What I liked:
The World-building in "Solomon's Country" is clever and detailed, placing a twist on the modern fear of and reverence for the Singularity. In the future world Solomon inhabits, the Singularity never arrives: AI continues to lack the flexibility, creativity, and adaptability of humans. This does not prevent an unscrupulous upper class from building a dystopia based on the fiction of AI overlords, leading to a eugenic society reminiscent of Aldous Huxley's fevered dreams. The dialogue and descriptions are clear and readable. This takes a serious crack at a challenging contest prompt.


What Might Be Improved:
The worldbuilding in this piece is taking on the role of setting, plot, character, and conflict: that is, the story is an information dump, Solomon's faith experience notwithstanding. The twist at the end is a little confusing too: Solomon's epiphany is left vague. If Solomon experiences a revelation of God, his actions make sense because the world has betrayed that God. However, in the absence of specifics, it very much sounds as if Solomon has imagined or invented a Higher Power rather than discovering one: belief in it comes across as rather less noble or even sane under those conditions. It's possible as an author to make a religious experience seem ambiguous and yet powerful, but only by describing it in far more concrete and immersive terms. There are some good elements here, but it seems the attempt at worldbuilding has eclipsed the story.

Thanks for your entry in the Science Fiction Short Story Contest! While this is not my favorite of your stories, you have some interesting work here and I'm looking forward to your next story!
16
16
Review of A Time Too Far  
Review by BlackAdder
Rated: 13+ | (3.5)
Lash learns that multiple colonies have disappeared, and he is invited to join the investigation team.

What I liked:
The world-building is strong with this one, and missing colonies (separated by enough time lag that no information is possible for sending an expedition) is a great hook. Your writing is grammatically and stylistically clean, making this an easy read, and you've followed the prompt. Well done!

What might be improved:
The opening is a bit dry. While a longer story can sometimes get away with the kind of information dump about Lash's past, I have discovered that modern writers can seldom afford to assume the reader will buy the book (and therefore commit to it) before reading the first chapter or two. Without more reason to identify with Lash or his situation, the reader is likely to find the initial amount of information not specifically related to the moment off-putting. An introduction that dropped Lash's backstory and re-factored the rest around a second emotional hook (possibly something to do with Lash's relationship or similar experiences) would be briefer and more compelling, giving more chance to set up a mini-conflict that foreshadows the action to come. Whatever style a story opens with, that's what a reader will expect for the rest.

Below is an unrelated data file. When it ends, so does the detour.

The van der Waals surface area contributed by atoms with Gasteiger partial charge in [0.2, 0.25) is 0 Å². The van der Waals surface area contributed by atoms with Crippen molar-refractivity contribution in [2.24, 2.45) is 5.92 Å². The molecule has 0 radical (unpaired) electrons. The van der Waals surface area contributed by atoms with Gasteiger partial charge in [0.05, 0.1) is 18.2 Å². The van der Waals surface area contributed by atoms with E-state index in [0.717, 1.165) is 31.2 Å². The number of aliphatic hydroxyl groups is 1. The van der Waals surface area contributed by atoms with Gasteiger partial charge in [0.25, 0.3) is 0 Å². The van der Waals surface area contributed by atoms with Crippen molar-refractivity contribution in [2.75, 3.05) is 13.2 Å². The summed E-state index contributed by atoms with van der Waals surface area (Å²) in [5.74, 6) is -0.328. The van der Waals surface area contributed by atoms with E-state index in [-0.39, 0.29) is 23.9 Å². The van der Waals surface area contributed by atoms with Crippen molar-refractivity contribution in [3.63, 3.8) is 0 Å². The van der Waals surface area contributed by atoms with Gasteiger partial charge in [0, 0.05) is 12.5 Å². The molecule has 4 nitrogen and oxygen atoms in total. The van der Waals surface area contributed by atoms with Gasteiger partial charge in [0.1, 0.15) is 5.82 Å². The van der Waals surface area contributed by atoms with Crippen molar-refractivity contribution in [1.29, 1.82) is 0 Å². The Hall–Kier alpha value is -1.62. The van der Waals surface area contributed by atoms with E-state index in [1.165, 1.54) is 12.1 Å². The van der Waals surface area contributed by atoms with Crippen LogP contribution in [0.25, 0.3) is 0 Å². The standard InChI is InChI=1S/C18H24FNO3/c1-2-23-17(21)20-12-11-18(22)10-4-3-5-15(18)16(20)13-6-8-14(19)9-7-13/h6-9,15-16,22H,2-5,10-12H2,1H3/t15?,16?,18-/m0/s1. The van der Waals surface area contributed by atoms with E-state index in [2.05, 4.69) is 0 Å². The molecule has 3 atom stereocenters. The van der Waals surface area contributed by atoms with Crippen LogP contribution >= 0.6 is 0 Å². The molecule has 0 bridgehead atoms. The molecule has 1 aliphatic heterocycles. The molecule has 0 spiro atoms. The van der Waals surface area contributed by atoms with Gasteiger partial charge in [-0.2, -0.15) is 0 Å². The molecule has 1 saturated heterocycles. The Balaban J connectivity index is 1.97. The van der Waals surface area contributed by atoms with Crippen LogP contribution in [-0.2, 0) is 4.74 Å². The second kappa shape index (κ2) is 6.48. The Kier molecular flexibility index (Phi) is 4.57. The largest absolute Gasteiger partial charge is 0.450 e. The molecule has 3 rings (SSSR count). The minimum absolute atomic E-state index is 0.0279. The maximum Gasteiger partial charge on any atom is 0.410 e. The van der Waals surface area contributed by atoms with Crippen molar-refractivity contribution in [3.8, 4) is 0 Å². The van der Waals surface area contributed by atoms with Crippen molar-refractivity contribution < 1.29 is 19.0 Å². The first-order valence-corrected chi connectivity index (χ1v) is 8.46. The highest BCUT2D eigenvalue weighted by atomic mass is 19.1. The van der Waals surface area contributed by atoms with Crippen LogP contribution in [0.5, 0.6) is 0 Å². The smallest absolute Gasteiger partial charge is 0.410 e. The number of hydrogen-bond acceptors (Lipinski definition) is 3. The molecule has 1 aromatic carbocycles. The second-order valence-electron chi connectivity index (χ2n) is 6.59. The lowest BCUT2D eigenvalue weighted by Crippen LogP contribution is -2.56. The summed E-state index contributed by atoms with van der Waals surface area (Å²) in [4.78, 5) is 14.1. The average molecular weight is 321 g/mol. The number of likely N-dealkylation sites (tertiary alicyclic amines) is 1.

I've written expositions that look a lot like this, and like your content here I thought mine was interesting. Unfortunately, in my case, I wrote the whole book before discovering why readers were reluctant to read past the second chapter!

Thanks for your entry in the Science Fiction Short Story Contest and I'm looking forward to reading your next story!
17
17
Review by BlackAdder
Rated: 18+ | (3.5)
After a strange event in her youth, Shkiana lives her life in fear of storms. But after a crash strands her on Konnus, she discovers hints of a deeper mystery.

What I liked:
This is a well-developed story that properly executes the story's prompt, with its final sentences leaving me guessing as to the nature of the story to come. The grammar is good, the progression is good, and the protagonist is an interesting character. Well done!

What be improved:
It is a convention of English writing before the early 20th century or so to use capitalization as a way to emphasize words. This, however, is not done in modern English. The first word in a sentence is capitalized and proper nouns (the names of people, countries, cities, etc.) are capitalized. Words like researchers are not capitalized. You could argue that "The Gathering Storm" should be capitalized because it is a proper noun, the official name of a unique event. But generally, it is not correct to capitalize nouns for emphasis or to make them sound more official. You have submitted at least half a dozen stories where you do this. Please do not - this separates your stories from every other one that I have read that was written in the past century, and not in a positive way!

Additionally, it is good practice to vary your word choice, especially within dialog. Much of your writing can be described as "on the nose." Please consider reading up on how to avoid this error. Your stories are creative - if you can overcome this limitation, they will become several times more compelling. Consider investing in the skills described here: